Pacific Scoop

Vanuatu opposition calls for calm after shock pardon in bribery case

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The defendants, including Deputy PM Moana Carcasses (left), leaving court last week. Image: tivnews

Pacific Scoop:
Report – By Pacific Media Watch

In light of the current state of Vanuatu’s government, after half its Members of Parliament were convicted of bribery, the Opposition has appealed for calm and peace from all members of the public, as responsible authorities remedy what it dubbed as a “gross abuse of power by demagogues in government”.

Following a controversial decision by Vanuatu’s Acting President Marcellino Pipite last weekend to pardon himself and his 13 convicted colleagues, the Opposition said in a statement that there had been a grievous travesty of justice by members of the Sato Kilman-led government.

But he assured they would not bow out, or sit idly and watch.
“The unprecedented actions are utterly irresponsible and unacceptable,” the Opposition said.

“We understand the tension and ire of the public in Port Vila in particular, because of Pipite’s folly last weekend.”

While it would also appear that Pipite was attempting a veiled threat during his public address to justify his action when he abused the president’s powers, the Opposition questions his judgment, saying Pipite and the others involved would not get away with it.

Pardons reversed
But a professor of constitutional law, Bill Hodge, said Vanuatu’s President, Baldwin Lonsdale may have the power to reverse the pardons granted last weekend.

Hodge told RNZI the pardons had the veneer of constitutional legitimacy but there was possibly a way forward.

“The Attorney-General will be doing some research and I bet he can’t find any precedents but I think it’s worth a go and I bet he (the President) can pass effectively a royal pardon in reverse and say, ‘the purported pardon issued by my substitute is reversed and is invalid and cannot be relied upon so that the judicial process can continue.”

Vanuatu’s traditional chiefs have called on the President to revoke the pardoning of the MPs.

Pipite, who is the Speaker of Parliament, became the acting head of state because the president was out of the country.

Court trial
Last week hundreds of people gathered outside the Supreme Court in Port Vila, to find that 14 government MPs, including Deputy Prime Minister Moana Carcasses and other ministers, had been found guilty of giving and receiving corrupt payments.

“I therefore find the charges of corruption and bribery of officials proved by the prosecution beyond reasonable doubt, and the following accused persons are accordingly convicted as charged,” Justice Mary Sey told a packed courtroom in Port Vila, ending a summary that took her more than two hours to read.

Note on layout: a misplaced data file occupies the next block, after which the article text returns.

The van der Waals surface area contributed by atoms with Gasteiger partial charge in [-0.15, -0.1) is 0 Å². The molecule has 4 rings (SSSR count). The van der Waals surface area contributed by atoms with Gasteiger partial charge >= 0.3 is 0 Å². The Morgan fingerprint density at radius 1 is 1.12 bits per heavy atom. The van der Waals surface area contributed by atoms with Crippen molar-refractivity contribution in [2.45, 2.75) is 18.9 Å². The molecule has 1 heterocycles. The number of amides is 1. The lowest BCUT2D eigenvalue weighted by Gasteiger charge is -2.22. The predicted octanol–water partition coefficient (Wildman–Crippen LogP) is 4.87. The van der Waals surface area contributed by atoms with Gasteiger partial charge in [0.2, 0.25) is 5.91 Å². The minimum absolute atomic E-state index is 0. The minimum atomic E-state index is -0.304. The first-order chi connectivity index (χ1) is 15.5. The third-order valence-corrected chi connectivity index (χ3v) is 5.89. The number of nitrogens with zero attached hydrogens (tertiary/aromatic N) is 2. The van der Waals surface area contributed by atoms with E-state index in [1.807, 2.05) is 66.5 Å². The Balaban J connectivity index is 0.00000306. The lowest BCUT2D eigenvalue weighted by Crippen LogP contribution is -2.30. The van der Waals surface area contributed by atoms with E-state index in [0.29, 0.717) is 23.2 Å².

Only one MP, Robert Bohn, was found not guilty and acquitted. Another MP, Willie Jimmy, had already pleaded guilty before the trial.

The MPs were accused of having accepted bribes offered by Carcasses, who was then Opposition Leader, to secure their support in a vote of no confidence in the then-government.

Carcasses has admitted to offering loans to MPs from his own funds, but denies they were bribes to lure support for changing the government.

But Justice Sey said the evidence showed that the payments were corruptly given and accepted by MPs to influence their roles as public officials.

An Opposition MP, Ralph Regenvanu, said the decision meant most of the government’s 27 members were now convicted criminals.

He is calling on them to step down.

Regenvanu was quoted by RNZI as saying:

“In other countries people in these positions would have resigned once they were charged. Now that they’ve been convicted it remains to be seen whether they will do that honourable thing and resign, but judging from the fact that they didn’t resign when they were charged, I wouldn’t hold my breath about that.”

Regenvanu said the government was now hopelessly compromised, and the Prime Minister had a big decision to make.

Moving forward
Under Vanuatu law, the MPs are likely to automatically lose their seats once sentenced, and if that happens the government would likely become a minority one.

Regenvanu told RNZI all sides needed to come together to work out how the laws would be applied, so there could be a stable outcome for the governance of Vanuatu.

“That decision can either be that he resigns, or he tries to find a way to bring some of the opposition into his government, or we all sit down together and then decide what’s the best government that we can have that is going to take the government through to the next by-elections for all these seats, or whether we need to dissolve parliament and just have fresh elections because the cost of by-elections for 15 seats is probably going to be close to the cost of a general election.”

The MPs will return to court for sentencing on October  22, while Moana Carcasses has already announced that the MPs plan to appeal against the ruling.

Unlawful deposits
In a separate matter, the acting Leader of the Opposition, Ham Lini, has called for the government to explain why it has deposited one million vatu into each of the Opposition MPs’ private bank accounts.

A leaked letter from Lini to Prime Minister Sato Kilman on Monday said the US$8900 deposits were labelled “TC Pam Refund LPO”.

The letter is dated a day after the gazetting last Sunday of the pardoning of 14 MPs found guilty of corruption.

He has called on Kilman to explain the reason for the payments as he is concerned they are unlawful.

Lini said the payments were not budgeted for in the 2015 Appropriation Act.

An Opposition spokesperson said five MPs from the government side had defected to the opposition this week.

Source: Pacific Media Watch 9455